In 1837, the British colonisers of New Zealand decided that the island’s economy would benefit from developing a fur trade, and the possum was introduced to the country. In the almost two centuries since, the possum has become one of the world’s most serious disaster stories regarding the consequences of the unthinking introduction of a non-native species to a delicate ecosystem. The damage the possum has wreaked on the bush is obvious wherever you go in the country: trees stand scarred and dying after their new-growth leaves have been entirely consumed, native birds have their nests disturbed and their eggs eaten, and the possum drives other natives out from their habitat as they make the bush their own.
The possum is probably the most famous pest story in New Zealand, but the colonisers brought many more that have all but destroyed the bush today: stoats, weasels, ferrets, cats, deer… the list goes on and the bush continues to retreat.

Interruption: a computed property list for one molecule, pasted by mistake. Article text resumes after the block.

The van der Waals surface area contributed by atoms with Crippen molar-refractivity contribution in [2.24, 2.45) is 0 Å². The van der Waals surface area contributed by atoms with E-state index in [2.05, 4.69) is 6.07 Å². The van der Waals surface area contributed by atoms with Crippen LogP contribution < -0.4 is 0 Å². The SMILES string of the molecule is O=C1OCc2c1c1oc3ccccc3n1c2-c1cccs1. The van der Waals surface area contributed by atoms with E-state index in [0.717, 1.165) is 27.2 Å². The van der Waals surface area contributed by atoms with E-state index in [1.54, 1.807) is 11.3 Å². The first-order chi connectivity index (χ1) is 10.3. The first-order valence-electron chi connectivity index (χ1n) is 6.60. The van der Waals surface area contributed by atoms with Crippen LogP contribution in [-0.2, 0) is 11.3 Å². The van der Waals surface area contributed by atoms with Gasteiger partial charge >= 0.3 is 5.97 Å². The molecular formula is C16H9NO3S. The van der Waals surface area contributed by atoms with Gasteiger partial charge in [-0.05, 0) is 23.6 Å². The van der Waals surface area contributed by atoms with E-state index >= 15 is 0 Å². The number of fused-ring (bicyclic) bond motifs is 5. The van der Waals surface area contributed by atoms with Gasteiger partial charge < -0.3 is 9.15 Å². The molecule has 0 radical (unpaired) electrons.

The native bush in New Zealand is now so fragile that it requires extensive human intervention simply to keep it alive. I stayed with a family who managed a 90-hectare piece of coastal bush in the Bay of Plenty and had the opportunity to witness just how much care and time keeping the bush intact required. Every other day, a few hours was
spent walking the length and breadth of the forest, checking and re-setting traps for possums and rats. More time was spent caring for young saplings, especially after a deer had got into the forest and left a trail of destruction in its wake, and checking on the health of older trees, such as a the phenomenal 1000-year-old puiri and its 700-year-old younger siblings.